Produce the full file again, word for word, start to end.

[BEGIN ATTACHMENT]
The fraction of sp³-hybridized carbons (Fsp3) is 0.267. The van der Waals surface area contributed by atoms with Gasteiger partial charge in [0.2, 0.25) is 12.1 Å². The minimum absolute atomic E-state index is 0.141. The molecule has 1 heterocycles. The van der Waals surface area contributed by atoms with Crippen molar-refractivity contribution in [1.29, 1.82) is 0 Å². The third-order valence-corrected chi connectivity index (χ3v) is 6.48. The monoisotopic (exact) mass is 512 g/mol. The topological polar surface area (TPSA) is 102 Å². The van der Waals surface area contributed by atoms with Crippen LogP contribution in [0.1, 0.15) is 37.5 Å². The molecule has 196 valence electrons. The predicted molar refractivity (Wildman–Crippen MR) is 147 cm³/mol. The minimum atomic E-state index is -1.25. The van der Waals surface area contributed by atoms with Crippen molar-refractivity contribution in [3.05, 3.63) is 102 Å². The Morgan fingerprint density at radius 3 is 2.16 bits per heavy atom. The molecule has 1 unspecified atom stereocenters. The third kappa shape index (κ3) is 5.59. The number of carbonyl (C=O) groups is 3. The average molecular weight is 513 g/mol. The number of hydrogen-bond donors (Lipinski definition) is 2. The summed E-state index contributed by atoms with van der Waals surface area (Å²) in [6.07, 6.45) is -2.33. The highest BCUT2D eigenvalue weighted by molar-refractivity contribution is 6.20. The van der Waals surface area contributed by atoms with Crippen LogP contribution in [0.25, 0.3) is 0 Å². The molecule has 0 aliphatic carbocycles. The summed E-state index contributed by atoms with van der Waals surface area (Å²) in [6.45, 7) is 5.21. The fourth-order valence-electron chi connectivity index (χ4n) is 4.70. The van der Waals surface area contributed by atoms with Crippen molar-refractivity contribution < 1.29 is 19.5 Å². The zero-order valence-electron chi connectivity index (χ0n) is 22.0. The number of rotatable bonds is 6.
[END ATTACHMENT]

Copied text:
The fraction of sp³-hybridized carbons (Fsp3) is 0.267. The van der Waals surface area contributed by atoms with Gasteiger partial charge in [0.2, 0.25) is 12.1 Å². The minimum absolute atomic E-state index is 0.141. The molecule has 1 heterocycles. The van der Waals surface area contributed by atoms with Crippen molar-refractivity contribution in [1.29, 1.82) is 0 Å². The third-order valence-corrected chi connectivity index (χ3v) is 6.48. The monoisotopic (exact) mass is 512 g/mol. The topological polar surface area (TPSA) is 102 Å². The van der Waals surface area contributed by atoms with Crippen LogP contribution in [0.1, 0.15) is 37.5 Å². The molecule has 196 valence electrons. The predicted molar refractivity (Wildman–Crippen MR) is 147 cm³/mol. The minimum atomic E-state index is -1.25. The van der Waals surface area contributed by atoms with Crippen molar-refractivity contribution in [3.05, 3.63) is 102 Å². The Morgan fingerprint density at radius 3 is 2.16 bits per heavy atom. The molecule has 1 unspecified atom stereocenters. The third kappa shape index (κ3) is 5.59. The number of carbonyl (C=O) groups is 3. The average molecular weight is 513 g/mol. The number of hydrogen-bond donors (Lipinski definition) is 2. The summed E-state index contributed by atoms with van der Waals surface area (Å²) in [6.07, 6.45) is -2.33. The highest BCUT2D eigenvalue weighted by molar-refractivity contribution is 6.20. The van der Waals surface area contributed by atoms with Crippen LogP contribution in [0.25, 0.3) is 0 Å². The molecule has 0 aliphatic carbocycles. The summed E-state index contributed by atoms with van der Waals surface area (Å²) in [6.45, 7) is 5.21. The fourth-order valence-electron chi connectivity index (χ4n) is 4.70. The van der Waals surface area contributed by atoms with Crippen molar-refractivity contribution < 1.29 is 19.5 Å². The zero-order valence-electron chi connectivity index (χ0n) is 22.0. The number of rotatable bonds is 6.